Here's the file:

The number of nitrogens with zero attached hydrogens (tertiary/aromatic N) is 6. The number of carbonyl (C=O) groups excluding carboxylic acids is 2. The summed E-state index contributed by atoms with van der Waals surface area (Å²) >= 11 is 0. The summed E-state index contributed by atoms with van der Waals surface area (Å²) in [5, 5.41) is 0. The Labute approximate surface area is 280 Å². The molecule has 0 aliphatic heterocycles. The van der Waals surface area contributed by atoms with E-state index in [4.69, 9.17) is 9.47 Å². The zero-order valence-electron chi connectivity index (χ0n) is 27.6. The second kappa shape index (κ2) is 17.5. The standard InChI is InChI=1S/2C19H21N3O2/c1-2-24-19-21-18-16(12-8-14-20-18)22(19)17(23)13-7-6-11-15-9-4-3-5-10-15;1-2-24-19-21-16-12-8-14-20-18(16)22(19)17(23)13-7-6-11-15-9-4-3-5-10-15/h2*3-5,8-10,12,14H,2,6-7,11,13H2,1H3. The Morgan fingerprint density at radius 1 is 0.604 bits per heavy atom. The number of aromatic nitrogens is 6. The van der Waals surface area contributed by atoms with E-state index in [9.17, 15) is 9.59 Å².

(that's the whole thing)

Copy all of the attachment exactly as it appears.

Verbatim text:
The number of nitrogens with zero attached hydrogens (tertiary/aromatic N) is 6. The number of carbonyl (C=O) groups excluding carboxylic acids is 2. The summed E-state index contributed by atoms with van der Waals surface area (Å²) >= 11 is 0. The summed E-state index contributed by atoms with van der Waals surface area (Å²) in [5, 5.41) is 0. The Labute approximate surface area is 280 Å². The molecule has 0 aliphatic heterocycles. The van der Waals surface area contributed by atoms with E-state index in [4.69, 9.17) is 9.47 Å². The zero-order valence-electron chi connectivity index (χ0n) is 27.6. The second kappa shape index (κ2) is 17.5. The standard InChI is InChI=1S/2C19H21N3O2/c1-2-24-19-21-18-16(12-8-14-20-18)22(19)17(23)13-7-6-11-15-9-4-3-5-10-15;1-2-24-19-21-16-12-8-14-20-18(16)22(19)17(23)13-7-6-11-15-9-4-3-5-10-15/h2*3-5,8-10,12,14H,2,6-7,11,13H2,1H3. The Morgan fingerprint density at radius 1 is 0.604 bits per heavy atom. The number of aromatic nitrogens is 6. The van der Waals surface area contributed by atoms with E-state index in [9.17, 15) is 9.59 Å².